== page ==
Chancelucky

Sunday, January 15, 2006

Honoring Dr. King's Stance on War


On Martin Luther King Day, any number of Americans will be reminiscing about his I Have a Dream speech and its vision of a nation where children are judged by the content of their character rather than the color of their skin.  We now honor Dr. King by making certain that all photo ops now have a mixture of blacks, latinos, Asians, and women in them.  The rest of us will be watching football playoff games, hopping on multi-colored snowboards, and assuming that Dr. King’s work is somehow done because conservatives say nice things about Dr. Rice and Justice Thomas.  As we do with most “saints”, we tend to forget that Dr. King’s advocacy went beyond race.  At the end of his life, he made the very controversial decision to speak out against the War in Vietnam, link to MLK's speech about the duty to resist the War in Vietnam.  Almost exactly a year later, he was killed.

For those who don’t want to read this fine speech, I list a few excerpts below.  
“We can no longer afford to worship the god of hate or bow before the altar of retaliation”

“We still have a choice today: nonviolent coexistence or violent coannihilation. We must move past indecision to action. We must find new ways to speak for peace in Vietnam and justice throughout the developing world, a world that borders on our doors. If we do not act, we shall surely be dragged down the long, dark, and shameful corridors of time reserved for those who possess power without compassion, might without morality, and strength without sight.”
I
“t is with such activity in mind that the words of the late John F. Kennedy come back to haunt us. Five years ago he said, "Those who make peaceful revolution impossible will make violent revolution inevitable." Increasingly, by choice or by accident, this is the role our nation has taken, the role of those who make peaceful revolution impossible by refusing to give up the privileges and the pleasures that come from the immense profits of overseas investments. I am convinced that if we are to get on the right side of the world revolution, we as a nation must undergo a radical revolution of values. We must rapidly begin...we must rapidly begin the shift from a thing-oriented society to a person-oriented society. When machines and computers, profit motives and property rights, are considered more important than people, the giant triplets of racism, extreme materialism, and militarism are incapable of being conquered.”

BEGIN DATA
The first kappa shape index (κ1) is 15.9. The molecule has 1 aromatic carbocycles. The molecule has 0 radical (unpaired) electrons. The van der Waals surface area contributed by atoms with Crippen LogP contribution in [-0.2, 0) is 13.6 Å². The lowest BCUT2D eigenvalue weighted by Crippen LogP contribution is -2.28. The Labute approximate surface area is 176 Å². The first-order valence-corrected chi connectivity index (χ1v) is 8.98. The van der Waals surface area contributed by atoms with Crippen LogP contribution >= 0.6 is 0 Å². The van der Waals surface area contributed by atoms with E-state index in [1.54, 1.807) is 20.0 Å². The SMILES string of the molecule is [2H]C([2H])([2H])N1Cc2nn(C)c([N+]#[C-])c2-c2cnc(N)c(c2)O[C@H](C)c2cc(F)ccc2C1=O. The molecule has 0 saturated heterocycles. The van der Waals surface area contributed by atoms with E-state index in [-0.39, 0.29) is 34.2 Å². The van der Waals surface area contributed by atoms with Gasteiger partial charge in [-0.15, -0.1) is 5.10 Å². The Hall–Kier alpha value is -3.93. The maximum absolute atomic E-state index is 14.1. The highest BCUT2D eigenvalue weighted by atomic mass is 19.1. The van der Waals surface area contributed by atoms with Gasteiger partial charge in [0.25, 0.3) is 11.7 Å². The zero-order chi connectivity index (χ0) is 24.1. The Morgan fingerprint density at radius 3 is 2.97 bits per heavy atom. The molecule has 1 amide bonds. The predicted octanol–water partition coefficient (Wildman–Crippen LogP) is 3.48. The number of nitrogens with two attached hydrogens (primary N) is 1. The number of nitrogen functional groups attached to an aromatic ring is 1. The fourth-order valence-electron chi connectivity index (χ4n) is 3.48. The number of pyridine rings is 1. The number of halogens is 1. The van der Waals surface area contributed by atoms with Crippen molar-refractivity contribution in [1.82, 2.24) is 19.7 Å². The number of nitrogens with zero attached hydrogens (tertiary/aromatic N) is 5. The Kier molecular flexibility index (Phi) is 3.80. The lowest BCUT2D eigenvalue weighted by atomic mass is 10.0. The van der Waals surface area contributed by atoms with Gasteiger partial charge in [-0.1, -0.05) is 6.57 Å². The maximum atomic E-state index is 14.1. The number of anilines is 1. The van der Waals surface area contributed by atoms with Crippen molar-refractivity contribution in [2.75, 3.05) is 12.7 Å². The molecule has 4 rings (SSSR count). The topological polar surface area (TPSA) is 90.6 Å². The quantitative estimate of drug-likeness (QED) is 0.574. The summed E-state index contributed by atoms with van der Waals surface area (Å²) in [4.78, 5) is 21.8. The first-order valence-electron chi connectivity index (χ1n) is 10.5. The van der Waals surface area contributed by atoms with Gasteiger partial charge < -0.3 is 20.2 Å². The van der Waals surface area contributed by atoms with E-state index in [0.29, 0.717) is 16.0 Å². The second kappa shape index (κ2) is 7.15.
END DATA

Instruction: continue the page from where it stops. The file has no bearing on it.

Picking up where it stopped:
"True compassion is more than flinging a coin to a beggar; it comes to see that an edifice which produces beggars needs restructuring."


One might argue that Iraq is different in many ways from Vietnam.  In particular, I’ve been reading George Friedman’s book America’s Secret War (I’ll likely review it here once I finish) that argues that fighting terrorism requires a very different approach to “war”.  It doesn’t matter to me that Martin Luther King opposed that war instead of this one.  I’ve read the President’s warnings about not aiding the terrorists by criticizing the war.  He would undoubtedly have included remarks like Dr. King’s.  Had he lived, I’m certain that any number of hard core supporters of the war would be calling Dr. King the same names they are applying to John Murtha, Howard Dean, Gold Star Mothers, and now likely Walter Cronkite.  

Dick Cheney is off the hook of course.  He opposed the creation of a holiday to honor Martin Luther King in 1979, though he later flip-flopped when the majority voted for the holiday in 1983.  I kind of agree with the vice-president.  Why have a holiday to honor Martin Luther King if we can’t honor his spirit?  

6 Comments:

At 1/16/2006 11:19:00 AM, Blogger Jude Nagurney Camwell said...

Nice post. I wanted you to know that I used a quote of yours at my blog today.

-Jude

 
At 1/16/2006 12:54:00 PM, Blogger Chancelucky said...

Jude,
many thanks for coming here, looking at the site, and for citing me.
I liked your post about Dr. King as well.

 
At 1/16/2006 02:54:00 PM, Blogger benny06 said...

Nice reminders of MLK and his anti-war stance.

Hope you got to see Al Gore's entralling speech. He was on target about having our own war with those who are tearing the foundations of the principles we set up over 200 years ago.

 
At 1/16/2006 07:47:00 PM, Blogger Chancelucky said...

thanks Benny,
I didn't get to the see the Al Gore speech, but was planning to read it. Thanks for linking it on your site.

Gore used to be the "right" or at least moderate wing of the democratic party. How did things change so much that he's being depicted as radical and risky?

 
At 1/23/2006 05:17:00 PM, Anonymous Anonymous said...

It's become about PR now.. Whats PC or is good PR..They forget what it was all really about.

 
At 1/23/2006 08:43:00 PM, Blogger Chancelucky said...

Ivy,
thanks for dropping by. I tend to agree. MLK was aware of the power of PR, but he was never about PR. It's like the reverse is true today and that's how they treat his legacy.

 

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